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1872 South Tamiami Trail Suite F,
Venice, FL 34293

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Posts for: December, 2015

December 30, 2015
Category: Oral Health
Tags: tmd   tmj disorders   tmj  
TreatingTMDLikeOtherJoint-RelatedProblems

After ruling out other causes for your jaw pain, your doctor or dentist has made a diagnosis: a temporomandibular joint disorder (TMD). With TMD, your pain symptoms and other dysfunctions are due to a problem associated with the temporomandibular joint (TMJ) that connects your lower jaw (mandible) to your upper skull (cranium).

There are a number of treatment options, but most can be classified as either aggressive or conservative. Aggressive treatments are more interventional and target problems with the teeth such as bite problems or jaw relationships as they relate to the bite, which are thought to be underlying causes for TMD. Such treatments include orthodontics to realign teeth, crown or bridgework, or surgical treatment to the jaw or joint itself. These treatments are controversial and irreversible — with no guarantee of symptom relief.

It’s thought by many to be appropriate, then, to start with more conservative treatments. Many of these are based on treating the TMJ — which is a joint, a moveable bony structure connected by muscles and tendons — with an orthopedic approach, using treatments similar to those used for other joint problems.

Here, then, are some of those conservative therapies that may relieve your TMD pain and other symptoms.

Physical Therapy. Commonly used to treat pain and dysfunction in other joints, physical therapies like manual manipulation, massage, alternating hot and cold packs or exercises can be used to relax, stretch or retrain the muscles that operate the TMJ while reducing pain and inflammation.

Medications. Medications may be incorporated into the treatment plan to relieve pain, reduce inflammation or relax tense muscles. Besides prescription drugs, over-the-counter anti-inflammatory drugs (such as ibuprofen or acetaminophen) are also commonly used.

Bite Appliances. If night-time teeth grinding or clenching habits are a primary cause for the TMD, you may benefit from wearing an occlusal bite guard while you sleep, designed to specifically fit your upper teeth. Because the lower teeth can’t grip the guard’s smooth plastic surface when biting down, they’ll more likely produce less force. This gives the jaw muscles a chance to relax during sleep.

Diet changes. Changing to softer foods, which don’t require strenuous chewing, and eliminating the chewing gum habit will further help reduce stress on the TMJs and also give your muscles a chance to relax and heal.

If you would like more information on TMD and treatment options, please contact us or schedule an appointment for a consultation. You can also learn more about this topic by reading the Dear Doctor magazine article “Seeking Relief from TMD.”


TreatingDryMouthisImportantforMaintainingGoodOralHealth

Saliva is a true workhorse among bodily fluids — it breaks down food for digestion, keeps harmful bacteria in check and neutralizes acid that is destructive to tooth surfaces. So when saliva flow is chronically diminished, it’s more serious than the uncomfortable feeling of “dry mouth” — it can have a detrimental effect on your overall health.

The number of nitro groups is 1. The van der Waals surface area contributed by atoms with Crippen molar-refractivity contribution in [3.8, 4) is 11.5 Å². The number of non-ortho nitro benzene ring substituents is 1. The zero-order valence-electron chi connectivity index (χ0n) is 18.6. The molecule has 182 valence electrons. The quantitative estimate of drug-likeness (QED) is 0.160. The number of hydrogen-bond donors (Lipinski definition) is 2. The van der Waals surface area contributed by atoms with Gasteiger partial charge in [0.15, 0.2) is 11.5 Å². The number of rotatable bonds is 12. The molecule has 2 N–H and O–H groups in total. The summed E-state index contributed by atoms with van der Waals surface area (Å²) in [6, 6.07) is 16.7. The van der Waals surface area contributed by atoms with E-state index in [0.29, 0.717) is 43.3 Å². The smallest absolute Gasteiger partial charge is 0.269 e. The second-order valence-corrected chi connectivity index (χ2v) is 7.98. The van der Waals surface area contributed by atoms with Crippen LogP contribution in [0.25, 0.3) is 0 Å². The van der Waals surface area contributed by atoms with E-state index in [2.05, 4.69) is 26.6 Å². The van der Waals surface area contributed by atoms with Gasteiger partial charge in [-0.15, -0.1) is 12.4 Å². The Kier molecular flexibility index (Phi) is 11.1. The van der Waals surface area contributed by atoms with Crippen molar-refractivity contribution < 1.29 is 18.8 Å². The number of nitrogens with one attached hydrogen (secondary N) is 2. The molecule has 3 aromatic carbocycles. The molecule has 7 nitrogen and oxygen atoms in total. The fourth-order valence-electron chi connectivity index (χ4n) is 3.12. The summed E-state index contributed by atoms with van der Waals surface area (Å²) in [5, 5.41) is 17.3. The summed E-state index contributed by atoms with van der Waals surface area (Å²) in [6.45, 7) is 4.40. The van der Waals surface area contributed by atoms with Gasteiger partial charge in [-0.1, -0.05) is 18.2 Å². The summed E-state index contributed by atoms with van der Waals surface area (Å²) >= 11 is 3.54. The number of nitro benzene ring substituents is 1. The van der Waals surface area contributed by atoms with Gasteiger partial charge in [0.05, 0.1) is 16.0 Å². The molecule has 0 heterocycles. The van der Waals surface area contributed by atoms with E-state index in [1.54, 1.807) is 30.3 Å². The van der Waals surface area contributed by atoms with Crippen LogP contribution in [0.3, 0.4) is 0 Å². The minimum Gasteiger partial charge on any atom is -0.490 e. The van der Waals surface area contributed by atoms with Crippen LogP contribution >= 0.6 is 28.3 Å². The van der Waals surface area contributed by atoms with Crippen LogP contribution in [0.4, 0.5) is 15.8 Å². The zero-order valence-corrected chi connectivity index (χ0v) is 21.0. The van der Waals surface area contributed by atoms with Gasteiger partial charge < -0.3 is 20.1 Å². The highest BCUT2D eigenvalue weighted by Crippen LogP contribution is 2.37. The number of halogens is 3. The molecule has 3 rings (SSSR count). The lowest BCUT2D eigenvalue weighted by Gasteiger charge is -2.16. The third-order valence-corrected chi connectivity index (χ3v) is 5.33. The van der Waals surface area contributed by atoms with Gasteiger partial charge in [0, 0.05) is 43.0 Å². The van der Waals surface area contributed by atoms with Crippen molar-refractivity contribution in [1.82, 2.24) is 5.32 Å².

It’s normal to experience temporary mouth dryness: in the morning (because saliva flow slows during sleep), when we’re under stress, or after smoking or consuming certain foods and beverages like onions or coffee. But chronic dry mouth (“xerostomia”) is different — the mouth remains dry for extended periods, leading to problems like tooth decay caused by inadequate acid neutralization.

Medications are one of the most common causes for xerostomia. According to the Surgeon General, there are over 500 medications — both prescription and over-the-counter — that can cause it, including antihistamines, diuretics and antidepressants. Radiation or chemotherapy used for cancer treatment may also cause dry mouth, sometimes permanently. There are also systemic conditions that affect saliva flow like diabetes, Parkinson’s disease, cystic fibrosis, and many autoimmune diseases.

Treating chronic dry mouth will of course depend on the underlying cause. If drug-related the first approach should be to find a substitute medication that won’t as readily cause reduced saliva flow. If that’s not possible, then it’s helpful to drink more water when taking the medication (a few sips before and a full glass afterward). You can also cut back on caffeinated, acidic or sugary foods and drinks as well as alcohol, and refrain from tobacco use.

A saliva stimulant might also help. Besides prescription medication, there are other products like xylitol, a natural alcohol sugar found in chewing gum, toothpaste or rinses, that help increase saliva flow — and xylitol also inhibits the growth of decay-causing bacteria.

The most important thing for chronic dry mouth is maintaining consistent daily hygiene through brushing and flossing and regular dental cleanings and checkups. Helping to increase your saliva flow and making every effort to prevent dental disease will help keep this condition from harming your teeth and gums.

If you would like more information on the causes and treatment of dry mouth, please contact us or schedule an appointment for a consultation. You can also learn more about this topic by reading the Dear Doctor magazine article “Dry Mouth.”


DrTravisStorkDontIgnoreBleedingGums

Are bleeding gums something you should be concerned about? Dear Doctor magazine recently posed that question to Dr. Travis Stork, an emergency room physician and host of the syndicated TV show The Doctors. He answered with two questions of his own: “If you started bleeding from your eyeball, would you seek medical attention?” Needless to say, most everyone would. “So,” he asked, “why is it that when we bleed all the time when we floss that we think it’s no big deal?” As it turns out, that’s an excellent question — and one that’s often misunderstood.

First of all, let’s clarify what we mean by “bleeding all the time.” As many as 90 percent of people occasionally experience bleeding gums when they clean their teeth — particularly if they don’t do it often, or are just starting a flossing routine. But if your gums bleed regularly when you brush or floss, it almost certainly means there’s a problem. Many think bleeding gums is a sign they are brushing too hard; this is possible, but unlikely. It’s much more probable that irritated and bleeding gums are a sign of periodontal (gum) disease.